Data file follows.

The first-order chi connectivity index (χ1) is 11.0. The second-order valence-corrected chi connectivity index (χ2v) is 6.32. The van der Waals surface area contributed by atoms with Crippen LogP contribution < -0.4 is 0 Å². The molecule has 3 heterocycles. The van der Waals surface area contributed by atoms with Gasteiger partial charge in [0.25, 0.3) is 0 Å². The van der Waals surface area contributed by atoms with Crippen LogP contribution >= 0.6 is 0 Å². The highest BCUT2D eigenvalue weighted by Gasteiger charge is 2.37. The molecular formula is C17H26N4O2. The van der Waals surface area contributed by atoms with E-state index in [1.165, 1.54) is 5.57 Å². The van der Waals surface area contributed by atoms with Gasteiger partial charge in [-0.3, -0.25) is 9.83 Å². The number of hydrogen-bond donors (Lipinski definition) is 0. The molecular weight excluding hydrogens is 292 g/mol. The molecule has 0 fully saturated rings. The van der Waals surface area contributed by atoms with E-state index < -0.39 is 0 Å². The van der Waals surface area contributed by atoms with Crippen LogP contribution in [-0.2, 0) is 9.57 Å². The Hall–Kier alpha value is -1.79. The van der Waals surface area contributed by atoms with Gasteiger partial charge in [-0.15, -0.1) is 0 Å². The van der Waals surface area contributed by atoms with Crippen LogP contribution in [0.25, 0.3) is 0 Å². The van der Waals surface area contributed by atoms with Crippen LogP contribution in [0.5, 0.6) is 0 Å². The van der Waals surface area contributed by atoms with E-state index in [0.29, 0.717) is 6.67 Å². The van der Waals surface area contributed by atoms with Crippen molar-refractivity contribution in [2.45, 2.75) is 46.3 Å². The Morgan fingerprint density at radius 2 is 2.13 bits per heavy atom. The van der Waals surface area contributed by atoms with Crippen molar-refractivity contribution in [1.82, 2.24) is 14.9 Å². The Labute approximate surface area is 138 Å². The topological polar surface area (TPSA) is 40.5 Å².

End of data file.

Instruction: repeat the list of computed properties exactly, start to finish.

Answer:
The first-order chi connectivity index (χ1) is 11.0. The second-order valence-corrected chi connectivity index (χ2v) is 6.32. The van der Waals surface area contributed by atoms with Crippen LogP contribution < -0.4 is 0 Å². The molecule has 3 heterocycles. The van der Waals surface area contributed by atoms with Gasteiger partial charge in [0.25, 0.3) is 0 Å². The van der Waals surface area contributed by atoms with Crippen LogP contribution >= 0.6 is 0 Å². The highest BCUT2D eigenvalue weighted by Gasteiger charge is 2.37. The molecular formula is C17H26N4O2. The van der Waals surface area contributed by atoms with E-state index in [1.165, 1.54) is 5.57 Å². The van der Waals surface area contributed by atoms with Gasteiger partial charge in [-0.3, -0.25) is 9.83 Å². The number of hydrogen-bond donors (Lipinski definition) is 0. The molecular weight excluding hydrogens is 292 g/mol. The molecule has 0 fully saturated rings. The van der Waals surface area contributed by atoms with E-state index < -0.39 is 0 Å². The van der Waals surface area contributed by atoms with Crippen LogP contribution in [-0.2, 0) is 9.57 Å². The Hall–Kier alpha value is -1.79. The van der Waals surface area contributed by atoms with Gasteiger partial charge in [-0.15, -0.1) is 0 Å². The van der Waals surface area contributed by atoms with Crippen LogP contribution in [0.25, 0.3) is 0 Å². The van der Waals surface area contributed by atoms with Crippen LogP contribution in [0.5, 0.6) is 0 Å². The van der Waals surface area contributed by atoms with E-state index in [0.29, 0.717) is 6.67 Å². The van der Waals surface area contributed by atoms with Crippen molar-refractivity contribution in [2.45, 2.75) is 46.3 Å². The Morgan fingerprint density at radius 2 is 2.13 bits per heavy atom. The van der Waals surface area contributed by atoms with Crippen molar-refractivity contribution in [1.82, 2.24) is 14.9 Å². The Labute approximate surface area is 138 Å². The topological polar surface area (TPSA) is 40.5 Å².